London helps African health system go digital

By : Ruben Tchounyabe

Date : vendredi, 17 juin 2022 15:10

Last updated : vendredi, 17 juin 2022 15:14

The lack of technical services in health facilities in many low- and middle-income countries makes it even longer to provide effective care to the population. Digital technology is presented as a solution to address this challenge.

 The National Institute for Health and Care Research (NIHR), a UK government agency that funds health research, has approved the disbursement of £3 million ($3.6 million) to support the development of digital diagnostics in health systems in seven African countries. Imperial College London, which released the information on Tuesday, June 14, explained that the money was made available to its researchers and 13 collaborating institutions in Burkina Faso, Gambia, Ghana, Kenya, the Netherlands, Sudan, Uganda, the United Kingdom, and Zambia.

Dr. Aubrey Cunnington, Division Head of Pediatric Infectious Diseases at Imperial College London, who will lead the research program, explained that “We will evaluate the potential of digital diagnostic technology to tackle common problems including malaria and other childhood infections. The researchers in the project have a wide range of expertise, from electronic and design engineering to clinical medicine, health systems research, and mathematical modeling.”

“At present, less than half of the population of Africa have access to essential, accurate diagnostics. This makes it difficult to identify and administer the correct treatments, and to target disease prevention where it is most needed,” he said.

The NIHR funding is part of its Global Health Research Group (GHRG) program, which funds research, and supports research partnerships between researchers and institutions in the UK and in low- and middle-income countries (LMICs). The GHRG aims to generate scientific evidence that can improve health outcomes for low-income people by improving practice and informing policy. It also strengthens research to support its future sustainability in partner countries.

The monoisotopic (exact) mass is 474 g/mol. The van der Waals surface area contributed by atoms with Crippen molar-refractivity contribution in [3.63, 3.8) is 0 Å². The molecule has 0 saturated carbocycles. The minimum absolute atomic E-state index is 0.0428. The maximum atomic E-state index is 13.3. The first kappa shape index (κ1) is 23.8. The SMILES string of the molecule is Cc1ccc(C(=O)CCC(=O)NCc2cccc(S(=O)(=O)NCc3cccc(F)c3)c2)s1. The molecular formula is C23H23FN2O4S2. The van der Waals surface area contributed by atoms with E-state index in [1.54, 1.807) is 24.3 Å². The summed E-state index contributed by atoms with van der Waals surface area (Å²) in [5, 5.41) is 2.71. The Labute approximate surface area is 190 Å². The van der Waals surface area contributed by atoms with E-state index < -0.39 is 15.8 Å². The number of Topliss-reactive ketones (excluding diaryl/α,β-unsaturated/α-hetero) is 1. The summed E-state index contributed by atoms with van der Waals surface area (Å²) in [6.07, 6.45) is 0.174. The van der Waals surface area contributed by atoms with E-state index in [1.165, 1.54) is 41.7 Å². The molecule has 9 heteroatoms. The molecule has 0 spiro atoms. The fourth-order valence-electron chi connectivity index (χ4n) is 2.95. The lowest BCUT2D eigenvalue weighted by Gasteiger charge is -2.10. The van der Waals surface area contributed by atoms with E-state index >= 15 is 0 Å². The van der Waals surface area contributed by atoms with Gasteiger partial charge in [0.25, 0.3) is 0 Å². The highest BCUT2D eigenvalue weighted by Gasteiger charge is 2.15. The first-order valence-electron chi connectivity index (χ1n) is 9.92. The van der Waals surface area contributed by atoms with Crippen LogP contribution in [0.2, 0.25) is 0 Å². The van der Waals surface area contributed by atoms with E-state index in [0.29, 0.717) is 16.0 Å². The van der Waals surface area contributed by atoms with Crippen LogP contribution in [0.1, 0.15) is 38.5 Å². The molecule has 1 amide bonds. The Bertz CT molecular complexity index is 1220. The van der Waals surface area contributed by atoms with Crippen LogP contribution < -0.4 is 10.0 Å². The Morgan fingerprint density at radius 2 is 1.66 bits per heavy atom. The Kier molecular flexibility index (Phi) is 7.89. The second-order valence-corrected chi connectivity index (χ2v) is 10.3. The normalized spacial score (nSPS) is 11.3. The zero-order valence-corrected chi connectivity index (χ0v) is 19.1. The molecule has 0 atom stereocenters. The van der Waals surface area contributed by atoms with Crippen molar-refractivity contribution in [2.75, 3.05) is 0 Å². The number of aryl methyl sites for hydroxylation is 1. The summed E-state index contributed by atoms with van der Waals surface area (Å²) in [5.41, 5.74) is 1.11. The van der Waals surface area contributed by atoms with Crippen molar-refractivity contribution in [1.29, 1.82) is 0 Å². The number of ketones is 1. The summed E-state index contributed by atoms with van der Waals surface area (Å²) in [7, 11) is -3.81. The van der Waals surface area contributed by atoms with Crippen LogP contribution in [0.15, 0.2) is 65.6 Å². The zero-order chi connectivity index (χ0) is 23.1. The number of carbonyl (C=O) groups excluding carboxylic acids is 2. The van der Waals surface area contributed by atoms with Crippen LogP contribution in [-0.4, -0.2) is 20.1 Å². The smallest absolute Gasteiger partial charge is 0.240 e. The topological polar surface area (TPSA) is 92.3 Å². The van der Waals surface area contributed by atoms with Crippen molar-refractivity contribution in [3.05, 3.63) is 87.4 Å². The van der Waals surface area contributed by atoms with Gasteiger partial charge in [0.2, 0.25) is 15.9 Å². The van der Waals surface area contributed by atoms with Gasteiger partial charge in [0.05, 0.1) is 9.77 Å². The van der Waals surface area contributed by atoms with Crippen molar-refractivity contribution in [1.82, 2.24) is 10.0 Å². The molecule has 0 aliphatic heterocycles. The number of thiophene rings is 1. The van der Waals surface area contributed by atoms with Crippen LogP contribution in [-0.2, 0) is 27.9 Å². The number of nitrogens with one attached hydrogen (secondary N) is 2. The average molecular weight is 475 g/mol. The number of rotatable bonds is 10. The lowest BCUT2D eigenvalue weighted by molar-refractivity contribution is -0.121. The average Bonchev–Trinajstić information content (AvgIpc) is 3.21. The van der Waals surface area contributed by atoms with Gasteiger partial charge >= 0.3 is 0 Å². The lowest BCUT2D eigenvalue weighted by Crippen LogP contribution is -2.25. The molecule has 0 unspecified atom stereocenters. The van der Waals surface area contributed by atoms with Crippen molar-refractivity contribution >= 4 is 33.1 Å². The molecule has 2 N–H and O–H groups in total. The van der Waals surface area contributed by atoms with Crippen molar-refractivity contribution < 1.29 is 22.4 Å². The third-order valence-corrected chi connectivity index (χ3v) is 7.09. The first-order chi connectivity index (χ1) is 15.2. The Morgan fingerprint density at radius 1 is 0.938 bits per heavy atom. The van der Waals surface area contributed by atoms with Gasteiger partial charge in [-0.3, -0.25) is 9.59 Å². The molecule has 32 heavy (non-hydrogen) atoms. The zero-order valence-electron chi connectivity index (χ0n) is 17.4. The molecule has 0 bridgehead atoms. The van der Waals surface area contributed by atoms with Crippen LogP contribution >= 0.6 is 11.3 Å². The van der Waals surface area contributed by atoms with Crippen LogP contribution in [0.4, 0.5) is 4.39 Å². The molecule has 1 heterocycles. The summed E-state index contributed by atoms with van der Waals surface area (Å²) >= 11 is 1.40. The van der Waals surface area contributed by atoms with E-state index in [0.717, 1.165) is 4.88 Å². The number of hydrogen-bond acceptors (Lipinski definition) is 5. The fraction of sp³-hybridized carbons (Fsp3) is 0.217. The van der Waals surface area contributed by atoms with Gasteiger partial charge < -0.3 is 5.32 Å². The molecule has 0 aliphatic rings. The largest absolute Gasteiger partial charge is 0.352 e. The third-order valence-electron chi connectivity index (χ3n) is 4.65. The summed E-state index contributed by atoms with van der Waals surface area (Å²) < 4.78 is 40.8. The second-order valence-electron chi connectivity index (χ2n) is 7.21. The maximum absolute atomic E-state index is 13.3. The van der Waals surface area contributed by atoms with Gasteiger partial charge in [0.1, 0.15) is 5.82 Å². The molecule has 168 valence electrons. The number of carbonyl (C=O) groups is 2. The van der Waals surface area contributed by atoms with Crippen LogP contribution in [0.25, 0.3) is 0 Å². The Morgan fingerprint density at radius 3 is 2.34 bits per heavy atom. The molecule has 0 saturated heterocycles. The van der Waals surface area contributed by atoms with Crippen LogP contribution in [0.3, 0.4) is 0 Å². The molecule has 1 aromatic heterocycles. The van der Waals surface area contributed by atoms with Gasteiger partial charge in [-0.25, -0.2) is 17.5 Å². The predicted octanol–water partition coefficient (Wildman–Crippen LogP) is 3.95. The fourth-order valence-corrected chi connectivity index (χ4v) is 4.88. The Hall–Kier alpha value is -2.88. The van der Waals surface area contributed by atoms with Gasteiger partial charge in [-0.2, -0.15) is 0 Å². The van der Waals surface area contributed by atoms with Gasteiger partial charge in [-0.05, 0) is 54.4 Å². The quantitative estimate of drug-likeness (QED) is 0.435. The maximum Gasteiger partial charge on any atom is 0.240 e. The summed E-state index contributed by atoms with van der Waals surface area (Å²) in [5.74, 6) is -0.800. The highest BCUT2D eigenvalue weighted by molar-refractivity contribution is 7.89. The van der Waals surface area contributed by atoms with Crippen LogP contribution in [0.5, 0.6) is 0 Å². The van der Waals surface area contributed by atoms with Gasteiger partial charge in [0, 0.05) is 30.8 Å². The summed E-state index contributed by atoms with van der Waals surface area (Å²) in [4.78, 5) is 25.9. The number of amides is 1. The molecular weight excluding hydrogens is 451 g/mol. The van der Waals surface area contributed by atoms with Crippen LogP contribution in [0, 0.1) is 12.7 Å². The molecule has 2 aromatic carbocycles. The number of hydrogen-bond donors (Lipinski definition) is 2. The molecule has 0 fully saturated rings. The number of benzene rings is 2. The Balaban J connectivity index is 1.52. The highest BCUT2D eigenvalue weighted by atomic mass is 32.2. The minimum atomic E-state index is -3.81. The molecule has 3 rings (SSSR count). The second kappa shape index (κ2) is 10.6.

The funding will allow GHRG to develop and evaluate next-generation digital diagnostics for infectious diseases over the next four years. These digital diagnostics will use a handheld electronic device developed by a team of researchers at Imperial College London. Called Lacewing, it detects nucleic acids such as DNA on the surface of a microchip.

According to experts, the tests have similar accuracy to large laboratory machines but are fast, inexpensive, and portable. Results are sent to a smartphone that allows data transmission to monitor the real-time detection of different diseases at different locations. 

Ruben Tchounyabe


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